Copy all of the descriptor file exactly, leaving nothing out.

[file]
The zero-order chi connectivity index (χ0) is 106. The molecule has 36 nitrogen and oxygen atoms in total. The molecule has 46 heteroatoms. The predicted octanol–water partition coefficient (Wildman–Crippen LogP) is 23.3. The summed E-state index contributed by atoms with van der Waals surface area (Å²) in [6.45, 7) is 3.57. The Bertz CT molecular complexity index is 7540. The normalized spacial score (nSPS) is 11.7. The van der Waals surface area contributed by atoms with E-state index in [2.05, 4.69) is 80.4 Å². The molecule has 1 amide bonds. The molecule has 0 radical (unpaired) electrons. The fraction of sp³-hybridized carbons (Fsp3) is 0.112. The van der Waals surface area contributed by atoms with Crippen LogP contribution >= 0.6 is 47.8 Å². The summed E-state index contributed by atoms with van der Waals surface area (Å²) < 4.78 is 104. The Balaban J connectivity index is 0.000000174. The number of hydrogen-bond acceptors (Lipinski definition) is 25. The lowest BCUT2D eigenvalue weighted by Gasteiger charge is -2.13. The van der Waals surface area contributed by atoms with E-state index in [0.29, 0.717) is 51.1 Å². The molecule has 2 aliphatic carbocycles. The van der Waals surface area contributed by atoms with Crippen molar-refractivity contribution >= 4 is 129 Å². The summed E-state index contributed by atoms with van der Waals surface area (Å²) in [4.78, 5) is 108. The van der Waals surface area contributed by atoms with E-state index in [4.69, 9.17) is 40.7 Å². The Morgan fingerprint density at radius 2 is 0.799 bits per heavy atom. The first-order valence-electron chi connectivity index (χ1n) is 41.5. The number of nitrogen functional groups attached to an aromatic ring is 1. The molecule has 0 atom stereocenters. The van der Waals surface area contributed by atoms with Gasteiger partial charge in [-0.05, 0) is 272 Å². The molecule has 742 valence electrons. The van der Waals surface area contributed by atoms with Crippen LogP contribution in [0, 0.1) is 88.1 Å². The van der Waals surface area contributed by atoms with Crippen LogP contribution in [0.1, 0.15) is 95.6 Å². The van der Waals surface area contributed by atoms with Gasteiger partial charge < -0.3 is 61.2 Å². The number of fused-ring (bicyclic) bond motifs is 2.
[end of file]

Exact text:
The zero-order chi connectivity index (χ0) is 106. The molecule has 36 nitrogen and oxygen atoms in total. The molecule has 46 heteroatoms. The predicted octanol–water partition coefficient (Wildman–Crippen LogP) is 23.3. The summed E-state index contributed by atoms with van der Waals surface area (Å²) in [6.45, 7) is 3.57. The Bertz CT molecular complexity index is 7540. The normalized spacial score (nSPS) is 11.7. The van der Waals surface area contributed by atoms with E-state index in [2.05, 4.69) is 80.4 Å². The molecule has 1 amide bonds. The molecule has 0 radical (unpaired) electrons. The fraction of sp³-hybridized carbons (Fsp3) is 0.112. The van der Waals surface area contributed by atoms with Crippen LogP contribution >= 0.6 is 47.8 Å². The summed E-state index contributed by atoms with van der Waals surface area (Å²) < 4.78 is 104. The Balaban J connectivity index is 0.000000174. The number of hydrogen-bond acceptors (Lipinski definition) is 25. The lowest BCUT2D eigenvalue weighted by Gasteiger charge is -2.13. The van der Waals surface area contributed by atoms with E-state index in [0.29, 0.717) is 51.1 Å². The molecule has 2 aliphatic carbocycles. The van der Waals surface area contributed by atoms with Crippen molar-refractivity contribution >= 4 is 129 Å². The summed E-state index contributed by atoms with van der Waals surface area (Å²) in [4.78, 5) is 108. The van der Waals surface area contributed by atoms with E-state index in [4.69, 9.17) is 40.7 Å². The Morgan fingerprint density at radius 2 is 0.799 bits per heavy atom. The first-order valence-electron chi connectivity index (χ1n) is 41.5. The number of nitrogen functional groups attached to an aromatic ring is 1. The molecule has 0 atom stereocenters. The van der Waals surface area contributed by atoms with Gasteiger partial charge in [-0.05, 0) is 272 Å². The molecule has 742 valence electrons. The van der Waals surface area contributed by atoms with Crippen LogP contribution in [0, 0.1) is 88.1 Å². The van der Waals surface area contributed by atoms with Crippen LogP contribution in [0.1, 0.15) is 95.6 Å². The van der Waals surface area contributed by atoms with Gasteiger partial charge < -0.3 is 61.2 Å². The number of fused-ring (bicyclic) bond motifs is 2.